Regulation

Regulators Say They Don’t Want to Own Banks

On Wednesday, Treasury and other banking rulemakers will launch a program aimed at buttressing bank balance sheets.
David KatzFebruary 23, 2009

Declaring a strong preference for private ownership of U.S. banks, the nation’s banking regulators said that on February 25 they will launch a Capital Assistance Program that would provide a government buffer if banks fail “stress tests” to gauge the health of their balance sheets and can’t raise private-sector capital.

With anxieties mounting that the government was seeking to nationalize the banks, the regulators issued a statement that declared: “Because our economy functions better when financial institutions are well managed in the private sector, the strong presumption of the Capital Assistance Program is that banks should remain in private hands.”

Rather than support the solvency of the banks, which the regulators called “well capitalized,” the plan is to get them lending again, according to a statement issued today the Treasury Department, the Federal Deposit Insurance Corporation, the Office of the Comptroller of the Currency, the Office of Thrift Supervision, and the Federal Reserve.

Monday’s statement followed Treasury Secretary Timothy Geithner’s Feburary 10 description of CAP as part of his outline of the government’s overall Financial Stability Plan, an outline that drew widespread criticism for its perceived lack of details. Today’s statement, while adding the new information of a launch date, did not specify the dollar amount of the program.

The regulators said today that under CAP’s first order of business, “the capital needs of the major U.S. banking institutions will be evaluated under a more challenging economic environment.” Two weeks earlier, they described such stress tests as special, forward-looking assessments administered by bank regulatory supervisors to assess “the losses that could occur across a range of economic scenarios, including conditions more severe than currently anticipated or than are typically used in the capital planning process.”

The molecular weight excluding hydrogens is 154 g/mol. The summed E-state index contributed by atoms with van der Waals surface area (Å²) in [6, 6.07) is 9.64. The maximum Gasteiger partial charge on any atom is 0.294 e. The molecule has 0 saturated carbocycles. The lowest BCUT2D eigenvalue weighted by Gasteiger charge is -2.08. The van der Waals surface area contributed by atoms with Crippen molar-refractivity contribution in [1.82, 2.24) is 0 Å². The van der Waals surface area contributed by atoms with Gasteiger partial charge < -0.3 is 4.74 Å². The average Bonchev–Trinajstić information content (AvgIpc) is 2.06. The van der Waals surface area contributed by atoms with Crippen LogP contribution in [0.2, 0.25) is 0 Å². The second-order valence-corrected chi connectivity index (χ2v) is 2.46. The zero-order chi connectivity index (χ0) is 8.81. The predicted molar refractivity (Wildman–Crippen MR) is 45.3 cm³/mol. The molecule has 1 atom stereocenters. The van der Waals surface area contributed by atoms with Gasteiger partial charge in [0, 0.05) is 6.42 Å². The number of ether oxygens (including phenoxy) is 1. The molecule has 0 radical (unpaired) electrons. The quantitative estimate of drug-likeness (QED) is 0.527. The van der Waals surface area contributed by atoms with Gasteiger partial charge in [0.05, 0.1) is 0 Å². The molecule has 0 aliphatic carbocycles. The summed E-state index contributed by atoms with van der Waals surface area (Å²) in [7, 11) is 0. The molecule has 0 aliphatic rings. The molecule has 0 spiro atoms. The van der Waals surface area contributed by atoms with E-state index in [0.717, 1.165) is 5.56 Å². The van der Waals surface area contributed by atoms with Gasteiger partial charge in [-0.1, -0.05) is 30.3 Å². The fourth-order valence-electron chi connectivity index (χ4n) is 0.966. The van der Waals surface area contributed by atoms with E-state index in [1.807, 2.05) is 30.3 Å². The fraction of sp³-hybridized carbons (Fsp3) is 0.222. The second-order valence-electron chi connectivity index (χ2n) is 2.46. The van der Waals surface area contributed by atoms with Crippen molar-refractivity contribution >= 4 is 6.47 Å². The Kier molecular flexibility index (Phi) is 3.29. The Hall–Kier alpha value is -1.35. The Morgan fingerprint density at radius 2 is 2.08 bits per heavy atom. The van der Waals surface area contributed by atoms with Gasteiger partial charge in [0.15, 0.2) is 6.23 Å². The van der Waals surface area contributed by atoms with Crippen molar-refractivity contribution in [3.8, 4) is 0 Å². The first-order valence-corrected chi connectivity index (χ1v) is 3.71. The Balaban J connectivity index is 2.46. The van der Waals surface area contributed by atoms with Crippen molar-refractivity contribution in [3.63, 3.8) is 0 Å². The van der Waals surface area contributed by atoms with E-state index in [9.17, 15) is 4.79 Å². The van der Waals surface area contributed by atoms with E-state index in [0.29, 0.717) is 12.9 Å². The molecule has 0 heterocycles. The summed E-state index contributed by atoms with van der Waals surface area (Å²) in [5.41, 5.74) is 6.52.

If the tests show that an added “capital buffer” is needed, the banks would have a chance to go to private capital markets, according to today’s statement. If that doesn’t work, “the temporary capital buffer will be made available from the government,” the rulemakers said. 

Under the new program, the government capital will consist of an investment in mandatory convertible preferred shares that they can convert into common stock only if they need to in order to remain “in a well-capitalized position,” the regulators said.  The preferred shares “can be retired under improved financial conditions before the conversion becomes mandatory,” they added.

Banks holding government capital injected under the Troubled Asset Relief Program will be able to exchange it for the mandatory convertible preferred shares.  “The conversion feature will enable institutions to maintain or enhance the quality of their capital,” according to the statement. 

The regulators also pointed out that setting up the CAP buffer “does not imply a new capital standard [for the banks] and it is not expected to be maintained on an ongoing basis.” 

Rather, by injecting the capital, they aim “to provide a cushion against larger than expected future losses, should they occur due to a more severe economic environment, and to support lending to creditworthy borrowers.”